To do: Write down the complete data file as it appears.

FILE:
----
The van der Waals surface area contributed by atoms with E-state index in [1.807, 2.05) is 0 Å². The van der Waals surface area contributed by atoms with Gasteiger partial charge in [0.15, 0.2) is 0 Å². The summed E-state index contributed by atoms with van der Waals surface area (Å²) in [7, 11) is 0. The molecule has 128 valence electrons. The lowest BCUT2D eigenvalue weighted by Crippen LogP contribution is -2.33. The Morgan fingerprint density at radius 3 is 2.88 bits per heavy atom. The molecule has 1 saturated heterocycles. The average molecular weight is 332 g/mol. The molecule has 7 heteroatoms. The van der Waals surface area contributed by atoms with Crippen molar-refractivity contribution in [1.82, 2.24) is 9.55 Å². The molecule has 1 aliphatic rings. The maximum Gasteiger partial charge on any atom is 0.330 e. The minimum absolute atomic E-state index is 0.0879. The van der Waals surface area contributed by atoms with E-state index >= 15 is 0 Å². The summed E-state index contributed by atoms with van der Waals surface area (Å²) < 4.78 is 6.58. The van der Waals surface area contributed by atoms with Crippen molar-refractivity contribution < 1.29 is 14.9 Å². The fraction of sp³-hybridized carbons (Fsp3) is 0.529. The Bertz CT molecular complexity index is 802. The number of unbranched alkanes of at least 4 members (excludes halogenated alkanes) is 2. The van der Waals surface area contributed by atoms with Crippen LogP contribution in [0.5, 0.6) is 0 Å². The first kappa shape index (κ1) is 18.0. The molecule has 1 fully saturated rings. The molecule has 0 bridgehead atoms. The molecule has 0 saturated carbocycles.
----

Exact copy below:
The van der Waals surface area contributed by atoms with E-state index in [1.807, 2.05) is 0 Å². The van der Waals surface area contributed by atoms with Gasteiger partial charge in [0.15, 0.2) is 0 Å². The summed E-state index contributed by atoms with van der Waals surface area (Å²) in [7, 11) is 0. The molecule has 128 valence electrons. The lowest BCUT2D eigenvalue weighted by Crippen LogP contribution is -2.33. The Morgan fingerprint density at radius 3 is 2.88 bits per heavy atom. The molecule has 1 saturated heterocycles. The average molecular weight is 332 g/mol. The molecule has 7 heteroatoms. The van der Waals surface area contributed by atoms with Crippen molar-refractivity contribution in [1.82, 2.24) is 9.55 Å². The molecule has 1 aliphatic rings. The maximum Gasteiger partial charge on any atom is 0.330 e. The minimum absolute atomic E-state index is 0.0879. The van der Waals surface area contributed by atoms with E-state index >= 15 is 0 Å². The summed E-state index contributed by atoms with van der Waals surface area (Å²) < 4.78 is 6.58. The van der Waals surface area contributed by atoms with Crippen molar-refractivity contribution < 1.29 is 14.9 Å². The fraction of sp³-hybridized carbons (Fsp3) is 0.529. The Bertz CT molecular complexity index is 802. The number of unbranched alkanes of at least 4 members (excludes halogenated alkanes) is 2. The van der Waals surface area contributed by atoms with Crippen LogP contribution in [0.5, 0.6) is 0 Å². The first kappa shape index (κ1) is 18.0. The molecule has 1 fully saturated rings. The molecule has 0 bridgehead atoms. The molecule has 0 saturated carbocycles.